Highway 96 was officially named the State of Jefferson Scenic Byway in 1992. This roadway travels alongside the river to Happy Camp. The byway then continues over Greyback (4500 feet) to O’Brien and Highway 199. Snow blocks this part of the Byway in the winter, sometimes nearly until June.
The southwest part of Highway 96 was named the Bigfoot Scenic Byway. Beyond Happy Camp, Highway 96 continues to follow the Klamath River to Weitchpec. Highway 96 continues on to Willow Creek and 299. Along, g the way you will discover the Klamath National Forest Six Rivers National Forest, Marble Mountain Wilderness and the south portions of Rogue River and Siskiyou National Forest.

What Are You Thankful Ror?

Down River Column from Pioneer Press by Judy Bushy

Thanksgiving comes at a good of the year, What a beautiful time of year autumn is along the scenic wild Klamath River. But it is beautiful in different ways all seasons,
Hazel Joyner celebrated her 99th birthday Saturday which was a beautiful golden day for the occasion. She was talking about how we used to have big celebrations for Veterans Day like Memorial Day and Labor Day—add the 4th of July picnic. Now that the American Legion and Veterans of Foreign war were closed down we don’t have anyone to plan those type of community gatherings anymore. Why we haven’t even had a good Town Meeting for three years!
But despite the fact that time changes, home and family are still the foundation of out community.
Hazel was born next door to the house she now lives un 99 years ago, Hazel had family members visiting, Diane Fowler-Barker and Mark Fowler with Claudine, and two great grandnephews, Randy and Kenny. Randy and Kenny were fearless up on the roof getting leaves out of the gutters when I was there. The trees are so nice but they do make a lot of leaves to deal with this time of year. Diane was reminiscing about visiting in Happy Camp summers as a child. How they would go around town shopping when everyplace had photos of the 64 flood. I enjoyed visiting with her about Happy Camp memories of her childhood. Aurelia Fowler was her grandmother.
Hazel went to High School in Yreka and then to Riverside. It was her father, Gorham Humphries who had the vision for having a high school in Happy Camp. He got others involved, Judge Philip Toleman and Dr. as well as enlisting most of the community to build the log high school in 1933.
The Library had their annual Book Fair. Last couple of years it was threatening rain so this year they moved it to the Karuk Multipurpose room on 2nd Avenue. It was a beautiful sunny day. Makayla and Gerry were providing music but most of the crowd was browsing while they enjoyed the music. There was the 8th grade class with bake sale goodies. The Girl Scouts were there selling some really nice bookmarks, hairclips and jewelry that they had made. Kathy had photos and plants and Makayla had photos and books. She has a beautiful photo of a Swallowtail butterfly. Cheryl Wainwright had tea and flavored Latte’s. You could even get goat milk and a fascinating assortment of other things.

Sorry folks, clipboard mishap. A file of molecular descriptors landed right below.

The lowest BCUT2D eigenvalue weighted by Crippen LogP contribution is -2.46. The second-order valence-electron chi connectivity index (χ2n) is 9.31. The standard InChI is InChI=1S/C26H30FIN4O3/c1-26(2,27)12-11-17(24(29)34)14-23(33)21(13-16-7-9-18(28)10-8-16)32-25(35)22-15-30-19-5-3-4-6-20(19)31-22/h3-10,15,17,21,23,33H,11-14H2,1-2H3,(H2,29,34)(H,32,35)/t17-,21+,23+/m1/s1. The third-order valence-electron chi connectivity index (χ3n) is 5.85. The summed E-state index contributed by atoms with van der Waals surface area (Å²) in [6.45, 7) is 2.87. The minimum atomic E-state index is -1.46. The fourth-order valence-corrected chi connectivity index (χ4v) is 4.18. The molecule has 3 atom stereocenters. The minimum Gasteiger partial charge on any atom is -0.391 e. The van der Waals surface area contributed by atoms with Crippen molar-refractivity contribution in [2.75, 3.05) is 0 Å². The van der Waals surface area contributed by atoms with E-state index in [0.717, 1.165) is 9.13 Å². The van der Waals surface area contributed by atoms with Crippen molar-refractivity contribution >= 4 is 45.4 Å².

I miss our goats so much but Hubby says no more livestock—he is probably afraid to give in to goats and we’d have more . Our children never thought they had enough pets, until we had cats, dogs, chickens, ducks and rabbits with the goats, as well as the pony. But just having milk from the goats for milk more than paid for all the critters, plus we sometimes sold extra eggs, milk or bunnies. A baby with special needs and who couldn’t consume cow milk was a regular customer for awhile. There are times I wish we had a little horse to ride to town, mostly because we are sharing the van since the Sprint windshield got broken from a tree branch that blew off in a storm at Mt Hebron. Isn’t it funny how quickly we have habits that take for granted, luxuries that we don’t really need. We got along with one vehicle for most of our lives, and here we have three and complain.
The library table was manned by Dorothy Lahue for the raffle with a really nice birdhouse and other interesting offerings. Actually they had bunch of tables with books book s books The library also had chili and cornbread and hot cocoa.
Hope you and your family have a wonderful Thanksgiving celebration for all that you have gratitude for in your life. Many years ago there was a Happy Camp mother, grandmother and great grandmother who always invited anyone alone on the holiday to their home. She had a bunch of kids so a few extra mouths at the table fit in conveniently. As the years went by, Mooch, followed the tradition of her mother and there being no more room at the dining table, the event was moved where they could invite the whole community. It was at the Grange and the Krauk Multipurpose Room, some years I believe.